Office of Community Empowerment and Opportunity (CEO)

What it does: Advocates for equity and helps Philly residents with issues like benefits access, housing security, and workforce development.

Founded as a Community Action Agency in 1964, CEO “[promotes] racial equity, greater financial stability, and self-sufficiency for the city’s most vulnerable populations,” according to its webpage.

In addition to advocating for things like eviction prevention and consumer financial protections, the agency funds economic justice and racial equity programs, and partners with nonprofits to offer free help applying for public benefits and free financial counseling.

How to get in touch

  • Phone number: (215) 685-3600
  • Office address: 1234 Market St., 16th Floor
  • Email address: ceoinfo@phila.gov

Office of the Chief Administrative Officer (CAO)

What it does: Works to modernize city government and improve the way the city serves Philly residents.

CAO’s stated goal is to make both the city’s administration and the city’s resident-facing operations work more efficiently.

The chief administrative officer oversees 7 departments and offices, including the Department of Records, Office of Innovation and Technology (OIT), and the city’s Service Design Studio, which works with city departments and residents to figure out the best approaches for how the city provides services to the public.

The office also manages a $10-million fund that awards grants for innovative ideas from city employees that can be implemented within a year. Recent grant winners include Parks & Rec forthcoming “reforestation hub” and a plan to improve translation services on the city’s website.

How to get in touch

  • Phone number: (215) 686-5238
  • Office address: 1401 John F. Kennedy Blvd., Suite 630
  • Most of the office’s units have their direct contact information listed on the city’s website.

Procurement Department

What it does: Helps Philly get the resources it needs to run properly and oversees the city contract bidding process.

The Procurement Department is one of the departments underneath the CAO’s umbrella. It makes sure the city has all materials and services necessary to do government things — think working with contractors to get the supplies, equipment, construction, concessions, or professional services local government can’t make or provide in-house.

The department secures those things for the city by managing and evaluating bids for city contracts. The Procurement Department is also the point of contact for getting a Philly-based business certified as a Local Business Entity, a distinction that gives business preference on certain bids.

How to get in touch

  • Phone number: (215) 686-4720
  • Office address: 1401 John F. Kennedy Blvd., Room 170
  • Email address: phlcontracts@phila.gov

Office of Administrative Review (OAR)

What it does: Handles appeals for city fines, violation notices, or administrative decisions that don’t have to do with real estate or parking tickets.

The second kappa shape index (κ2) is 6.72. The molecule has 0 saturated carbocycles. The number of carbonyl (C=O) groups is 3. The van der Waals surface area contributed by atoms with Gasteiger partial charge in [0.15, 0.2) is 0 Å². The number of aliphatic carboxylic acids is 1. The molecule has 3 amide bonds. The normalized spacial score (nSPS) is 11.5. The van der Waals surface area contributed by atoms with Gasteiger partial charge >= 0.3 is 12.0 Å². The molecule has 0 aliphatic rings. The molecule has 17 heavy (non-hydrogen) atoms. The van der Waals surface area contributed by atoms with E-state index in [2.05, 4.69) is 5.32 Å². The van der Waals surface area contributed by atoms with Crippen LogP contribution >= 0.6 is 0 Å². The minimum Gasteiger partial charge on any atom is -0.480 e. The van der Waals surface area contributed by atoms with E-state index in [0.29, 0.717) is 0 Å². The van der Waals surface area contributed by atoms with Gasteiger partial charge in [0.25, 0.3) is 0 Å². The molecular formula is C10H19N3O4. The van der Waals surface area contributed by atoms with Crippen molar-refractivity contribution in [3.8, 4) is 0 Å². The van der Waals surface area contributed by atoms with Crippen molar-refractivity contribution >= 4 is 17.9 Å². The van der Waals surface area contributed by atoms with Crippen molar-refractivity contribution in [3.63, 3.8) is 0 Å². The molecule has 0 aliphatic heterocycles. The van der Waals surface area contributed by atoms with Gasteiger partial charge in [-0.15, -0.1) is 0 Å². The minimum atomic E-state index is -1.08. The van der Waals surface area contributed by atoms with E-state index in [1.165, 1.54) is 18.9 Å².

If you have any billing disputes with the city, your first move should be contacting the relevant department. But if you can’t work it out that way, the Office of Administrative Review (yet another wing of CAO) is generally your next move.

OAR handles disputes regarding taxes, fines, violations, and administrative decisions from the city, like denied residential disability parking spaces or red light camera violations. It also registers burglary systems and helps enforce city code violations.

OAR’s Tax Review Board (TRB) hears appeals for most city bills, refund disputes, taxes, and assessments, with some exceptions. TRB’s core domain is appeals of wage, business income, and school income taxes, or licenses and inspections assessments. The board also handles water bill disputes.

How to get in touch

Board of Revision of Taxes (BRT)

What it does: Hears appeals for real estate-related decisions, particularly property assessments.

The Office of Property Assessment determines how much each piece of real estate in Philly is worth, which is the value used to calculate property taxes.

Owners don’t always agree with those numbers, so BRT — not to be confused with the aforementioned TRB (though we wouldn’t blame you if you made that mistake) — handles disputes over OPA’s decisions. The board also hears appeals on other property-related matters, like eminent domain awards or denied abatement applications.

How to get in touch

  • Phone number: (215) 686-4343
  • Office address: 601 Walnut St., Suite 325 East
  • Email address: appealinquiry@phila.gov

Bureau of Administrative Adjudication (BAA)

What it does: Hears parking ticket appeals.

Have beef with the PPA? The Bureau of Administrative Adjudication is the body that decides parking ticket disputes — online, by mail, or in person. It’s also where you have to go if you want a hearing over a booted or towed vehicle. (Don’t ask us where the name came from.)

How to get in touch

  • Phone number: (215) 683-9580
  • Office address: 913 Filbert St.